Prolog is well-suited for specific tasks that benefit from rule-based logical queries such as searching databases, voice control systems, and filling templates.

Prolog did not fail because it was lacking in declarative concision. It failed because there's an annoying layer in between formal description in the problem domain and viable execution strategies in the solution domain.

This layer, too, requires code. Of course, we can just write a formal description of the "annoying layer" as a Prolog program and then let Prolog do all the real work.

Uh, wait a minute, recursion has somehow failed us here. How could that even be? Does not compute. Proceeding to Halt and Catch Fire.

Comment Re:Upgrade refuseniks are idjits (Score 1) 474

Not necessarily. For example, we're good for another hardware cycle at this point, and our software base is all paid up and permanently licensed to go with those machines, to the extent that we're still running proprietary local applications anyway.

For business planning purposes, we are assuming that by the time we get to our next major upgrade window, either Microsoft will have come to its senses regarding the Pro version of Windows typically used by smaller businesses like ours, or some other platform will be more attractive anyway.

Unless some of our businesses expand significantly more rapidly than anticipated after the possibility of buying new PCs and using downgrade rights has run out but before we migrate to some other platform, we're fine.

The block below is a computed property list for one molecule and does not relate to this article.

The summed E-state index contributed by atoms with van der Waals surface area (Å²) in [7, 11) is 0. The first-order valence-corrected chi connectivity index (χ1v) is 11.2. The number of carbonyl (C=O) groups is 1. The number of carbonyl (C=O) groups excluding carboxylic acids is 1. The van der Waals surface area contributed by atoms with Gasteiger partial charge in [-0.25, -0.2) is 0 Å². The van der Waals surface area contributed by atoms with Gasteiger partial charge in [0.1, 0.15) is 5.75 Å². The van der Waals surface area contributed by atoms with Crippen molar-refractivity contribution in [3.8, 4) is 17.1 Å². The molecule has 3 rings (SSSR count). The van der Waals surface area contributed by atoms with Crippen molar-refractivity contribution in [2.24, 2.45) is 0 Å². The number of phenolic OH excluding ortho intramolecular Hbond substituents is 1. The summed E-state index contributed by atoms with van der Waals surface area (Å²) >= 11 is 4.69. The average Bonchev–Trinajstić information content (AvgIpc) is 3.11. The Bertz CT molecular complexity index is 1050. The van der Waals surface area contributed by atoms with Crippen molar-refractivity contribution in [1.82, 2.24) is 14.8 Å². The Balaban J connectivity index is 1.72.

Comment Re:More like... (Score 5, Insightful) 474

Quite. I read this:

Microsoft says that continued usage of Windows 7 increases maintenance and operating costs for businesses.

and my immediate thought -- as someone who runs a few small IT businesses and is typing this on a Windows 7 PC -- was... well, it would be impolite to write my actual immediate thought at the time, so let's paraphrase it as "No, it doesn't".

With Windows 10, we offer our customers the highest level of security and functionality at the cutting edge.

The thing about cutting edges is that if you're not careful, you get hurt. And I have little interest in helping Microsoft's security at the expense of my own businesses.

Oh, and just for completeness while we're debunking every single statement in TFS, we bought a final round of PC gear just in time to still get Windows 7 preinstalled, and so far the total number of devices or software products we wanted to use that haven't been compatible with it has been 0, and the number of malware infections we've had to deal with has also been 0. Literally the only thing we've had to do with drivers that was even slightly awkward was slipstreaming USB3 drivers in when installing because PCs tend to have all USB3 ports these days, in contrast to the numerous reports of driver compatibility problems with Windows 10. We're far more concerned about the potential security, reliability and confidentiality risks fundamentally built into Windows 10 than we are about any threats Windows 10 is supposedly better equipped to defend against than Windows 7.

Ironically, the single most annoying and time-consuming thing in setting up those new PCs was applying the latest Windows security patches, because Microsoft have made such a dog's dinner of Windows Update in recent times that you basically have to use one of the alternative channels instead of the built-in one. And they want us to move to a new OS that relies on their update infrastructure and gives even less control over when it runs or what it does? Don't make me laugh.